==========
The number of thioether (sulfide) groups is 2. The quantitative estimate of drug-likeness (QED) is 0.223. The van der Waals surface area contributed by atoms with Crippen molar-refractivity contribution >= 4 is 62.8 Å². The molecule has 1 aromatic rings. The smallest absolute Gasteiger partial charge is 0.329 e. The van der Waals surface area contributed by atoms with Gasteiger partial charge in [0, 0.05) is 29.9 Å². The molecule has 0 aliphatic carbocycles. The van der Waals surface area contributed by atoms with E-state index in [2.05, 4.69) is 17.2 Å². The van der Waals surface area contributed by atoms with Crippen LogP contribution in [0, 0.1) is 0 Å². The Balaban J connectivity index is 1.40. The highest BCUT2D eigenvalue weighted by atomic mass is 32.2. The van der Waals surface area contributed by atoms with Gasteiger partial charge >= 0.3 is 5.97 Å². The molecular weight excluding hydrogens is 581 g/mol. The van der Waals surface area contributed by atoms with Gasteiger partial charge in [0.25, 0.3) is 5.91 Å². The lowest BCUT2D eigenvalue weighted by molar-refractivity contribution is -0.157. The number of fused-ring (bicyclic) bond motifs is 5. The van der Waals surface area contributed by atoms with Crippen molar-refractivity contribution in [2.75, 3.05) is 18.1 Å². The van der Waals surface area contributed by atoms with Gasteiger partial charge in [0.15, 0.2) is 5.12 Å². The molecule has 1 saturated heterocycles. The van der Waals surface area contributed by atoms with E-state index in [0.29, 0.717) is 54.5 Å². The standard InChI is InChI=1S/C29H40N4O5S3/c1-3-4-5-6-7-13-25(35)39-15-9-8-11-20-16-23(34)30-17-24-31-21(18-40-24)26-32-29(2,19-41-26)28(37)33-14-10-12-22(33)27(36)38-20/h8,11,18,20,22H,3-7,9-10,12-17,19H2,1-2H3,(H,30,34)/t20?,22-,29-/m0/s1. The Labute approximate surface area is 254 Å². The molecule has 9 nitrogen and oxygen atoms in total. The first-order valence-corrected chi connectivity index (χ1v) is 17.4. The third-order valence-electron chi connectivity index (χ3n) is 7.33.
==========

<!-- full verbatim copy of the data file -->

The number of thioether (sulfide) groups is 2. The quantitative estimate of drug-likeness (QED) is 0.223. The van der Waals surface area contributed by atoms with Crippen molar-refractivity contribution >= 4 is 62.8 Å². The molecule has 1 aromatic rings. The smallest absolute Gasteiger partial charge is 0.329 e. The van der Waals surface area contributed by atoms with Gasteiger partial charge in [0, 0.05) is 29.9 Å². The molecule has 0 aliphatic carbocycles. The van der Waals surface area contributed by atoms with E-state index in [2.05, 4.69) is 17.2 Å². The van der Waals surface area contributed by atoms with Crippen LogP contribution in [0, 0.1) is 0 Å². The Balaban J connectivity index is 1.40. The highest BCUT2D eigenvalue weighted by atomic mass is 32.2. The van der Waals surface area contributed by atoms with Gasteiger partial charge >= 0.3 is 5.97 Å². The molecular weight excluding hydrogens is 581 g/mol. The van der Waals surface area contributed by atoms with Gasteiger partial charge in [0.25, 0.3) is 5.91 Å². The lowest BCUT2D eigenvalue weighted by molar-refractivity contribution is -0.157. The number of fused-ring (bicyclic) bond motifs is 5. The van der Waals surface area contributed by atoms with Crippen molar-refractivity contribution in [2.75, 3.05) is 18.1 Å². The van der Waals surface area contributed by atoms with Gasteiger partial charge in [0.15, 0.2) is 5.12 Å². The molecule has 1 saturated heterocycles. The van der Waals surface area contributed by atoms with E-state index in [0.29, 0.717) is 54.5 Å². The standard InChI is InChI=1S/C29H40N4O5S3/c1-3-4-5-6-7-13-25(35)39-15-9-8-11-20-16-23(34)30-17-24-31-21(18-40-24)26-32-29(2,19-41-26)28(37)33-14-10-12-22(33)27(36)38-20/h8,11,18,20,22H,3-7,9-10,12-17,19H2,1-2H3,(H,30,34)/t20?,22-,29-/m0/s1. The Labute approximate surface area is 254 Å². The molecule has 9 nitrogen and oxygen atoms in total. The first-order valence-corrected chi connectivity index (χ1v) is 17.4. The third-order valence-electron chi connectivity index (χ3n) is 7.33.